I opened the bathroom and there he was in the hallway waiting for me. I slammed the door shut to keep him out, but knew he could easily get in under the door. Or he’d wait me out. I’d think he’d given up and he’d be around the corner. My temperature rose and my heart panicked in its cage. Tears began. This is what it is like to be arachnophobic. Let’s get our words straight. Phobic, not afraid.
I was 16 years and it was close to midnight on a Friday and my dad would not be home until Sunday. If I wanted to get out of the bathroom, I’d have to rescue myself. The spider was almost 4 inches from the end of one leg to another and it was about in the middle of the wall.
I got up on the sink counter in case the spider crawled in from under the door. Without putting another foot back down, I rummaged through the bathroom cabinet and under the sink. I poured all the shampoo out of the squeeze bottle into a cup. Into the bottle went X-14, Old Spice, windex, rubbing alcohol, and mouth wash. Still on the counter I braced myself and slowly opened the door. The spider hadn’t moved.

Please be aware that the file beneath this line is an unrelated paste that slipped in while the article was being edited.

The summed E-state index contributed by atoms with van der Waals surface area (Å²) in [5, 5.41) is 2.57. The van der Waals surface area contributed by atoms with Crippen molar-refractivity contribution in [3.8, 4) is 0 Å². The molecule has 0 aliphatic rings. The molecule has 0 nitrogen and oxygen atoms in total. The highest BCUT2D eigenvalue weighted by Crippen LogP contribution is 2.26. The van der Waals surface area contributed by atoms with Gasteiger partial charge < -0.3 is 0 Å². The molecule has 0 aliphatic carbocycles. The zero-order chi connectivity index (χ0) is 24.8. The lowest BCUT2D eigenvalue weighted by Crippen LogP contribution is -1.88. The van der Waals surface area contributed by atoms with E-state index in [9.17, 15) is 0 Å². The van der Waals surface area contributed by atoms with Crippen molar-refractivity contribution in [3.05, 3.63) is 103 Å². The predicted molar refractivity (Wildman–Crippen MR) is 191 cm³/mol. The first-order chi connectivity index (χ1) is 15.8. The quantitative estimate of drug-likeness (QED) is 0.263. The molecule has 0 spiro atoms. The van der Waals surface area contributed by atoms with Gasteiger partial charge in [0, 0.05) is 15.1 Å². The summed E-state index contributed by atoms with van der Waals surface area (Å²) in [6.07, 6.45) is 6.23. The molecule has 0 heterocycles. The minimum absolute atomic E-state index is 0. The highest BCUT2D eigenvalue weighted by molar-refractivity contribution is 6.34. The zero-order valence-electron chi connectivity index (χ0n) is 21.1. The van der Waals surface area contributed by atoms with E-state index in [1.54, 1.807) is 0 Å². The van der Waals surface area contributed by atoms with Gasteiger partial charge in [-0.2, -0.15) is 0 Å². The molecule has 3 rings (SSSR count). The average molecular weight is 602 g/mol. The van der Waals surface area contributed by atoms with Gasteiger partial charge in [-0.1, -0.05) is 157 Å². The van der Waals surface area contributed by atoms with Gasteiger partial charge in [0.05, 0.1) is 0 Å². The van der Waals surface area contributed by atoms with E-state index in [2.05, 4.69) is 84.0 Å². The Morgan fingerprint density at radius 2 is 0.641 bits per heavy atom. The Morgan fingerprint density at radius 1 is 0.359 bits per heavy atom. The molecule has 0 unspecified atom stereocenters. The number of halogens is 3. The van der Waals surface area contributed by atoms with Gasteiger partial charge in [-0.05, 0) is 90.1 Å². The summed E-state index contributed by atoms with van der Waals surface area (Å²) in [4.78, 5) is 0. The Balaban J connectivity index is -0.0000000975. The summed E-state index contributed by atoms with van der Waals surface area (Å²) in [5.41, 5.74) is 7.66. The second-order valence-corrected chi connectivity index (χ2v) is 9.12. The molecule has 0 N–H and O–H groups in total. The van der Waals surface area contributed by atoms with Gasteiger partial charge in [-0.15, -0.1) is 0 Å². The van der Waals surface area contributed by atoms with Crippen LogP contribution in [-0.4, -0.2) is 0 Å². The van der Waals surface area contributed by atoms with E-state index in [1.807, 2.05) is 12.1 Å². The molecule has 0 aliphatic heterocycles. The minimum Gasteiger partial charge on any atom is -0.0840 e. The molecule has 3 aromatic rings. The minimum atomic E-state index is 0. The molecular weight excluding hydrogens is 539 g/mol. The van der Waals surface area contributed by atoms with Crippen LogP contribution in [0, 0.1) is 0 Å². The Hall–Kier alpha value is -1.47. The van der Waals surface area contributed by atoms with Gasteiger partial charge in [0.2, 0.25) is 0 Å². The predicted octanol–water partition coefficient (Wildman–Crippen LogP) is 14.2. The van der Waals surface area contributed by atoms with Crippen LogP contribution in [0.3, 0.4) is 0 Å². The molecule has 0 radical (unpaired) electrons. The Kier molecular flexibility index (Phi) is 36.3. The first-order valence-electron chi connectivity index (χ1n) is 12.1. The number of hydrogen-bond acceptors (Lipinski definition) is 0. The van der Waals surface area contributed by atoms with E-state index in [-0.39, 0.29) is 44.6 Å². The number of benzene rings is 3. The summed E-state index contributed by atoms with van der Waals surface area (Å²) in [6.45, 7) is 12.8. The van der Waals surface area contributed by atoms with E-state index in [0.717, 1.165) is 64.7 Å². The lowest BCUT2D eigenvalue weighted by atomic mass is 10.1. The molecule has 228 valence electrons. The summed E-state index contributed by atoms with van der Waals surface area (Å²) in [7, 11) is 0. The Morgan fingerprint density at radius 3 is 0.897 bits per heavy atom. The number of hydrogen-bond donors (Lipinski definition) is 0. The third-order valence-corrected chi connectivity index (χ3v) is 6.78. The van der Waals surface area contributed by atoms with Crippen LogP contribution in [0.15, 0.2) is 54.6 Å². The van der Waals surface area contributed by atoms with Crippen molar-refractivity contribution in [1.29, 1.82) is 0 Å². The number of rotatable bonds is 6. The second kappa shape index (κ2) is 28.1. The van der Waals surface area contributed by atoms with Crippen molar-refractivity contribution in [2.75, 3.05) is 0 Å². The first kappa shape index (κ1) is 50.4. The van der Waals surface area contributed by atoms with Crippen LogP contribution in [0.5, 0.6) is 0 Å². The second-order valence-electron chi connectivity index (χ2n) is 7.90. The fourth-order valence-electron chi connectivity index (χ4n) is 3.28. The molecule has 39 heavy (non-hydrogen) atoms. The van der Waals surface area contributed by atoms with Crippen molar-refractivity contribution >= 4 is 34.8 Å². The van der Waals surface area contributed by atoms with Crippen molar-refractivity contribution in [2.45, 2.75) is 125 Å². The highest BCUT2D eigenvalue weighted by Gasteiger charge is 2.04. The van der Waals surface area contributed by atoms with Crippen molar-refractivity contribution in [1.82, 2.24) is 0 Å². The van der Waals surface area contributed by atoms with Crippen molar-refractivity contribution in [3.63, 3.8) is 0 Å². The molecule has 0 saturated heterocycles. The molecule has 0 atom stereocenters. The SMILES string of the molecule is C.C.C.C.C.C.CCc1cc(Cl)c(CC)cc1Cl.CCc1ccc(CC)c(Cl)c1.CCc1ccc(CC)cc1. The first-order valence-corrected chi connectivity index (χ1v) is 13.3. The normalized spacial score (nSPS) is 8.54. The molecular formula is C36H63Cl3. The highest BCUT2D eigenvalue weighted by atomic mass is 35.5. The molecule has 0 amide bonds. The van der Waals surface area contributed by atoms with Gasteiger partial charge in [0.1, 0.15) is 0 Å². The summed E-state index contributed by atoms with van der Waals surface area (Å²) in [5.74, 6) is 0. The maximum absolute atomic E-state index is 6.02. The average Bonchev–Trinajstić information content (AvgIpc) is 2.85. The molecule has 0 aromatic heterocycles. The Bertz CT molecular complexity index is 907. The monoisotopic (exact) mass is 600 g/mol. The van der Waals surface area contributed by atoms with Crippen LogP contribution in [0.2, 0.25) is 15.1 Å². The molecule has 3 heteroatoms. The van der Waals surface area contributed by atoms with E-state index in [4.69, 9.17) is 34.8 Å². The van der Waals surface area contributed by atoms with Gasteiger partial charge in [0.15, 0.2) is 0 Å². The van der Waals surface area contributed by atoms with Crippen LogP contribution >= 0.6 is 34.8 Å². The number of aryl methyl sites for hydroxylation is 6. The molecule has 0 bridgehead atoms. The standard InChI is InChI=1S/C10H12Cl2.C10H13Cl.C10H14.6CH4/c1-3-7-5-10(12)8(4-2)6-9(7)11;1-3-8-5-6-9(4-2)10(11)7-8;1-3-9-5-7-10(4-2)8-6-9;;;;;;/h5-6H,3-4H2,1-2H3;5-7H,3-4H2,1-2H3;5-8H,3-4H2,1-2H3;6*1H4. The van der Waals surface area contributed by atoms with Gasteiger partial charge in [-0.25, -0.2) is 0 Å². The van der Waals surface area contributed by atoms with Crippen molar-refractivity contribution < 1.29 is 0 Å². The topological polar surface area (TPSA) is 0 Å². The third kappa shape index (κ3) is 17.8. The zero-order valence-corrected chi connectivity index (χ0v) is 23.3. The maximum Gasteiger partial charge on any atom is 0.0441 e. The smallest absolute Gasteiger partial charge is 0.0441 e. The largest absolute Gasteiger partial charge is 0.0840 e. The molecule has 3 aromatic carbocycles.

I flipped opened the top of the cap, took aim, and squeezed. The blast knocked the spider to the floor. The mixture splattered in all directions. I stopped and looked down. A leg twitched. I blasted it again and it spun around on its back.
When my dad got home on Sunday, he saw the wall before he noticed the dead spider. The mixture had taken the paint off the wall.
Putting my work out in the world causes fear. Sometimes sharing my work even stirs that same panic inspired by spiders. I’ve been driving to work and I’ll think about my novel and I’ll remember that it is out in the world and that maybe, just maybe, someone is reading it. The desire to change into another person overwhelms me. I want to be anyone except the idiot who put words on a page. I’d like to blast my novel straight out of existence and memory.
But perhaps that is overreacting. So, what scares you?